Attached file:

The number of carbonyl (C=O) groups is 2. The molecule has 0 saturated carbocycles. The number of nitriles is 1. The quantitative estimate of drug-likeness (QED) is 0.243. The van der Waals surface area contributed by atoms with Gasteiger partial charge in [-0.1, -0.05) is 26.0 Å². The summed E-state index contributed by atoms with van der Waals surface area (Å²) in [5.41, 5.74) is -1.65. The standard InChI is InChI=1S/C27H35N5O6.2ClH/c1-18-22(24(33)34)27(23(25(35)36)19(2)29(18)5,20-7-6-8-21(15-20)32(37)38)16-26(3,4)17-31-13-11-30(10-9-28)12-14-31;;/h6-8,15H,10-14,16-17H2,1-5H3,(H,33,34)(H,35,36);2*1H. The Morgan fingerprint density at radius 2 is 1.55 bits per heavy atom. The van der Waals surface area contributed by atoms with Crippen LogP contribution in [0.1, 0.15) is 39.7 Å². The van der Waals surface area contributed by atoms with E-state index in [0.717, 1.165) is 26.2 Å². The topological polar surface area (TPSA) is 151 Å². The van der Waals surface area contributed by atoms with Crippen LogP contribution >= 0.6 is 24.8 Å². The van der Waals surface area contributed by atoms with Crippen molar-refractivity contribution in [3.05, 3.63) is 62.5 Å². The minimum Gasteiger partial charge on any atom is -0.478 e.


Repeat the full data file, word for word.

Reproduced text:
The number of carbonyl (C=O) groups is 2. The molecule has 0 saturated carbocycles. The number of nitriles is 1. The quantitative estimate of drug-likeness (QED) is 0.243. The van der Waals surface area contributed by atoms with Gasteiger partial charge in [-0.1, -0.05) is 26.0 Å². The summed E-state index contributed by atoms with van der Waals surface area (Å²) in [5.41, 5.74) is -1.65. The standard InChI is InChI=1S/C27H35N5O6.2ClH/c1-18-22(24(33)34)27(23(25(35)36)19(2)29(18)5,20-7-6-8-21(15-20)32(37)38)16-26(3,4)17-31-13-11-30(10-9-28)12-14-31;;/h6-8,15H,10-14,16-17H2,1-5H3,(H,33,34)(H,35,36);2*1H. The Morgan fingerprint density at radius 2 is 1.55 bits per heavy atom. The van der Waals surface area contributed by atoms with Crippen LogP contribution in [0.1, 0.15) is 39.7 Å². The van der Waals surface area contributed by atoms with E-state index in [0.717, 1.165) is 26.2 Å². The topological polar surface area (TPSA) is 151 Å². The van der Waals surface area contributed by atoms with Crippen LogP contribution >= 0.6 is 24.8 Å². The van der Waals surface area contributed by atoms with Crippen molar-refractivity contribution in [3.05, 3.63) is 62.5 Å². The minimum Gasteiger partial charge on any atom is -0.478 e.